England in 1819: The Politics of Literary Culture and the Case of Romantic Historicism

James Chandler, Author
James Chandler, Author University of Chicago Press $46 (606p) ISBN 978-0-226-10108-8
Reviewed on: 04/13/1998
Release date: 04/01/1998
Paperback - 606 pages - 978-0-226-10109-5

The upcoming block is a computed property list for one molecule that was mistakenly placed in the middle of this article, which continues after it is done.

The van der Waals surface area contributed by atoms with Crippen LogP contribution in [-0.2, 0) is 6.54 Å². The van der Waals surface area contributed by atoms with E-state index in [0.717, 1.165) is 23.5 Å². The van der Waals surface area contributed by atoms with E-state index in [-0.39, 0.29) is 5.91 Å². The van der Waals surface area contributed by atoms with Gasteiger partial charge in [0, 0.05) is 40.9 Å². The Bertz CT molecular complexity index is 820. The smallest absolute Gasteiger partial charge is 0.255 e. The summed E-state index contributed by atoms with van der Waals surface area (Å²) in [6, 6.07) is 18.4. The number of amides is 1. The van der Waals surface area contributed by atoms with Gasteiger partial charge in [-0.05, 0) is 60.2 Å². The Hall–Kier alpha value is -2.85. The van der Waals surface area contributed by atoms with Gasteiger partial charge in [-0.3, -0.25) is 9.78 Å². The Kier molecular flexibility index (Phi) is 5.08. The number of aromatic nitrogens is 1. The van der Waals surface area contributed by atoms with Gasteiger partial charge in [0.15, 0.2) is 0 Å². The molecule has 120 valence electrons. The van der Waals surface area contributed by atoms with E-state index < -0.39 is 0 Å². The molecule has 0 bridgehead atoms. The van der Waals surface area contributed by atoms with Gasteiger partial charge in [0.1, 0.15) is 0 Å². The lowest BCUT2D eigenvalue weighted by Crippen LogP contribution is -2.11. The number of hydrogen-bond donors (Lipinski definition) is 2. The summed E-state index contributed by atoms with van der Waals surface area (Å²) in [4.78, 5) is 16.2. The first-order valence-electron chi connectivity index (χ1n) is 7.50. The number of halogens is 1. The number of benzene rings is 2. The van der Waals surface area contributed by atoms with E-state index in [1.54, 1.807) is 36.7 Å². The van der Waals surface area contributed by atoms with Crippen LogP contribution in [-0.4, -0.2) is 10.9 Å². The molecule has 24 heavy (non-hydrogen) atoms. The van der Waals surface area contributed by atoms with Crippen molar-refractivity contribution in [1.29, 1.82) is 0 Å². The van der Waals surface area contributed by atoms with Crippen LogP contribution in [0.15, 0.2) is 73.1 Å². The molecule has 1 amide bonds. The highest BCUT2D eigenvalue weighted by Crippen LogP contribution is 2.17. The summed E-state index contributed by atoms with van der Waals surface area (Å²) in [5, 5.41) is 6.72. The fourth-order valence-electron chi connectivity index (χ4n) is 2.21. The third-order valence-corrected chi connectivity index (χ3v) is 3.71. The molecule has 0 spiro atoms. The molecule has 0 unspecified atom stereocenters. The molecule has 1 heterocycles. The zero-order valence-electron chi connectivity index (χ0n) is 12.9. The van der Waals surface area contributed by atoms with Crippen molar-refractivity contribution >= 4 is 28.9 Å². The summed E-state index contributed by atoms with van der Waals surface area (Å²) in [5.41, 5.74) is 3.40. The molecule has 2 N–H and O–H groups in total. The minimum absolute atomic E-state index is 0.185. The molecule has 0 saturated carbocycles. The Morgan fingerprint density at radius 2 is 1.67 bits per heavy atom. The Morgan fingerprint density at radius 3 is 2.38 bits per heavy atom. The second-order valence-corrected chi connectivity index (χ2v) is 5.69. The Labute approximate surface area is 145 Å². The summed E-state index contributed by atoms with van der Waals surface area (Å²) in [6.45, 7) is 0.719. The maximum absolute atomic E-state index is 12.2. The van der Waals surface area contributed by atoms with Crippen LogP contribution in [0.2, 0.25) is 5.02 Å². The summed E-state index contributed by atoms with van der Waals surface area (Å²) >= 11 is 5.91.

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Derived from a course the author taught at the University of Chicago, this is not so much a literary chronicle as a dense academic study of the interrelatedness of time and text. What are the historical and political implications of writing? Do writers shape their times, do they reflect them or do they reinvent them? Chandler (Wordsworth's Second Nature) finds England in the year 1819 a crucial nexus of literary and political activity. ""The year... included an extraordinary array of work, in diverse genres, on the relation of pleasure to utility, history to casuistry, the past to futurity' and the present moment in English literature to whatever else the world had to offer."" Keats was at his creative apogee; Byron wrote the first two cantos of Don Juan; Sir Walter Scott was at the height of his fame; and others such as political pamphleteer William Cobbett, Irish bard Thomas Moore and essayist Leigh Hunt were busy as well. This literary activity took place at a time of increasingly radical public demands for parliamentary and economic reform, culminating in the Peterloo Massacre, the violent suppression of a Manchester demonstration. Chandler argues that in this year, England came close to revolution. Written for scholars rather than for those with a more general interest in English romanticism, this wide-ranging yet minutely detailed book is ultimately a heavy going exercise in contemporary critical theory, drawing heavily on Levi-Strauss, Sartre, Jacques Lacan, George Lukacs and Michel Foucault, with ample references to Marx. Illustrations not seen by PW. (Feb.)
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